When we are out in the world, we can still hold onto this reverence and let it dictate how we present ourselves as Latter-Day Saints.  Our attitude and behavior should still reflect the covenants we've made with the Lord, since we have taken upon us His name.  We represent Him at all times, in all things, and in all places.  Our attitude shouldn't change just because we're not at church.  Perhaps we aren't aware that the way we appear matters to anyone, but it does. Perhaps we don't mean to "mark" ourselves as a sign of rebellion to rules, laws, and restrictions. If we just asked ourselves the question: "How would the Lord want me to represent Him?"  The answer to that question should help us assess ourselves.

In my old age, I've notice that people change as their understanding matures.  It must start with the inside and it begins to show outwardly. It's a countenance.  In the following chapters of Alma, he will address this very topic with the Nephites. Stay tuned....... 

In the mean time, back to my seminary teacher uniform tomorrow. I did miss wearing the nice shoes.

Thursday, December 3, 2009

Look Out! False Doctrine Ahead!

President Ezra Taft Benson's quote sticks in my head: "The Book of Mormon brings men to Christ through two basic means. First, it tells in a plain manner of Christ and His gospel.......Second, the Book of Mormon exposes the enemies of Christ."  Whenever I come across an apostate in the Book of Mormon like Nehor, President Benson's quote reminds me of those orange traffic cones: Beware! Avoid! Caution! Pay attention to this!  President Benson also adds, "The type of apostates in the Book of Mormon are similar to the type we have today. God, with his infinite foreknowledge, so molded the Book of Mormon that we might see the error and know how to combat false educational, political, religious, and philosophical concepts of our time."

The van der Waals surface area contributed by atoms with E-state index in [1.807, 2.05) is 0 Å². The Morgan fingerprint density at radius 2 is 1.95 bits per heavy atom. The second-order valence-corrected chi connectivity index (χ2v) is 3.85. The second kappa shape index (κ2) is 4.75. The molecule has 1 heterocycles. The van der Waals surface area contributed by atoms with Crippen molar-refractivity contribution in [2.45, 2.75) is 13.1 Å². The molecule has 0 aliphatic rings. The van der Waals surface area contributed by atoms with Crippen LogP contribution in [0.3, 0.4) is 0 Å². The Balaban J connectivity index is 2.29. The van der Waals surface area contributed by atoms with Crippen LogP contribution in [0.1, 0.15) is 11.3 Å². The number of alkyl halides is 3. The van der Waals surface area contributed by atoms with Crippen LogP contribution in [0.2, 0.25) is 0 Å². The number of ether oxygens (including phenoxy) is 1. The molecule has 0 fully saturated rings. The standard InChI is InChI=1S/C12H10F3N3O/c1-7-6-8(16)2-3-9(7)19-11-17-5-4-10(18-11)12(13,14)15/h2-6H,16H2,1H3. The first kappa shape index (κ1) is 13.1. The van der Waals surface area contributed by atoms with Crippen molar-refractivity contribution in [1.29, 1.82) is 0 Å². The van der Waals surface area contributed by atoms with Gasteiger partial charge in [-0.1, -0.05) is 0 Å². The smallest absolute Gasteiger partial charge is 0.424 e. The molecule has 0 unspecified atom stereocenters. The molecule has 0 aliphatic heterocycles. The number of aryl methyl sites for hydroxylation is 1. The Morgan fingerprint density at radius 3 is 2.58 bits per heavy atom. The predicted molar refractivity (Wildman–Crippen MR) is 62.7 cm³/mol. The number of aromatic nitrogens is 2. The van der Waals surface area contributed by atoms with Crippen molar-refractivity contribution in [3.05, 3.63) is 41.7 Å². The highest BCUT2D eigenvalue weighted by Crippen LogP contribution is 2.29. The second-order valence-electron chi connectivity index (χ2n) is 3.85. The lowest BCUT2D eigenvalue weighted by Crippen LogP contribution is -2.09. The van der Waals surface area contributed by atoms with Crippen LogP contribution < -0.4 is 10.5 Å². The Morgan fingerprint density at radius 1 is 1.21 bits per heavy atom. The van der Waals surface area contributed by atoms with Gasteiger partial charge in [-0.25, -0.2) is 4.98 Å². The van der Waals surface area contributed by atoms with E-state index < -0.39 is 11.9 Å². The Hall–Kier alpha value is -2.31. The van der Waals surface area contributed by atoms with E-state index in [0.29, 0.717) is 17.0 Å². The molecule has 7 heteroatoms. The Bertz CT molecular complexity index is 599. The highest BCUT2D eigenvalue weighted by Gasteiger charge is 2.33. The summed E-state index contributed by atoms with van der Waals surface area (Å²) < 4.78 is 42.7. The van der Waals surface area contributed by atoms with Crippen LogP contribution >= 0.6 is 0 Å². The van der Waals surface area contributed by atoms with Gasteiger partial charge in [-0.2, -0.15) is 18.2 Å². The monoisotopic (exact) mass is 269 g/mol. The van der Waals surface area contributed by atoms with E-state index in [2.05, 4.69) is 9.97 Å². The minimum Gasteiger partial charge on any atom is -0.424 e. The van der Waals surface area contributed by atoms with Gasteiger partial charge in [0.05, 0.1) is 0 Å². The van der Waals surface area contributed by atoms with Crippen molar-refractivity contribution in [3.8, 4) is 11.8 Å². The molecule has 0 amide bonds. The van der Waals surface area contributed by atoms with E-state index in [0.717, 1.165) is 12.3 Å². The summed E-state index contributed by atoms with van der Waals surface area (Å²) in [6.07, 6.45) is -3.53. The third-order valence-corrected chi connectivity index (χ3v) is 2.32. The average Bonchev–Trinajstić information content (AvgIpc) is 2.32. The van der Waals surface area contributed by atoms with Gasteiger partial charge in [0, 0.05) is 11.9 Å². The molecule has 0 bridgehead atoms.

In Alma 1, Nehor, an apostate Nephite, establishes his own church where he teaches:

  1. Teachers and priests should be popular (priestcraft - 2 Nephi 26:29) 
  2. Teachers and priests should not labor with their hands, but should be supported by the people
  3. All mankind are saved at the last day, and have eternal life (discounting the significance of, or need for, the Atonement of Christ)
  4. "Men need not fear nor tremble, but lift up their heads and rejoice" (sin is okay, therefore, no accountability, no opposition)
  5. No need for church standards

This just didn't make sense to us.  As a class, we tried to imagine:  "If we believed this, how would we live?"  Just a few thoughts we had were:

  1. We could act any way we wanted since we'd receive eternal life whether we worked hard for it or not.  Why work at all?  Why "serve" at all when you could get paid for the same work? 

  2. We could dress any way we wanted; standards are not necessary.

  3. We could choose to be taught by the most popular teacher.  What would that teacher need to offer us in order to win us over?